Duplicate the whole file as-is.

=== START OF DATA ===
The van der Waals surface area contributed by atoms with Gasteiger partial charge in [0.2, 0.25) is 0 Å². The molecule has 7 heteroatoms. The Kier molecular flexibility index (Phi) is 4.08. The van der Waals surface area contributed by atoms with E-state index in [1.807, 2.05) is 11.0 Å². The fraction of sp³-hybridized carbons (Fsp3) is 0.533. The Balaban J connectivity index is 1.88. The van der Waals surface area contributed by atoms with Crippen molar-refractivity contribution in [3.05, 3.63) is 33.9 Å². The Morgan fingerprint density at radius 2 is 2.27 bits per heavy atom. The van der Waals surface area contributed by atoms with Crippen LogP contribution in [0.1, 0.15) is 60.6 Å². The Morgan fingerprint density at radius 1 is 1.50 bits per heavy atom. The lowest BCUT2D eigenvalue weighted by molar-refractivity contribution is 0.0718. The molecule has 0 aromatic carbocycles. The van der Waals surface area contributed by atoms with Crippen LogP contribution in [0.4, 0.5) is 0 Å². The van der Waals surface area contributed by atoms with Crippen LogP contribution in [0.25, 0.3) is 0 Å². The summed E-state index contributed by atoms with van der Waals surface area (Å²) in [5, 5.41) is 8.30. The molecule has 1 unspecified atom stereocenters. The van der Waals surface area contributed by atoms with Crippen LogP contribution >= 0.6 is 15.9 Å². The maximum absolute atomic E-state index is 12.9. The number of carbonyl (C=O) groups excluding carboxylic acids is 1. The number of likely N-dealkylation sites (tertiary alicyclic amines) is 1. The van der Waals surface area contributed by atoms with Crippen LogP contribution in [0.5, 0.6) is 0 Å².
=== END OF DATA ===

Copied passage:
The van der Waals surface area contributed by atoms with Gasteiger partial charge in [0.2, 0.25) is 0 Å². The molecule has 7 heteroatoms. The Kier molecular flexibility index (Phi) is 4.08. The van der Waals surface area contributed by atoms with E-state index in [1.807, 2.05) is 11.0 Å². The fraction of sp³-hybridized carbons (Fsp3) is 0.533. The Balaban J connectivity index is 1.88. The van der Waals surface area contributed by atoms with Crippen molar-refractivity contribution in [3.05, 3.63) is 33.9 Å². The Morgan fingerprint density at radius 2 is 2.27 bits per heavy atom. The van der Waals surface area contributed by atoms with Crippen LogP contribution in [0.1, 0.15) is 60.6 Å². The Morgan fingerprint density at radius 1 is 1.50 bits per heavy atom. The lowest BCUT2D eigenvalue weighted by molar-refractivity contribution is 0.0718. The molecule has 0 aromatic carbocycles. The van der Waals surface area contributed by atoms with Crippen LogP contribution in [0.4, 0.5) is 0 Å². The van der Waals surface area contributed by atoms with Crippen LogP contribution in [0.25, 0.3) is 0 Å². The summed E-state index contributed by atoms with van der Waals surface area (Å²) in [5, 5.41) is 8.30. The molecule has 1 unspecified atom stereocenters. The van der Waals surface area contributed by atoms with Crippen LogP contribution >= 0.6 is 15.9 Å². The maximum absolute atomic E-state index is 12.9. The number of carbonyl (C=O) groups excluding carboxylic acids is 1. The number of likely N-dealkylation sites (tertiary alicyclic amines) is 1. The van der Waals surface area contributed by atoms with Crippen LogP contribution in [0.5, 0.6) is 0 Å².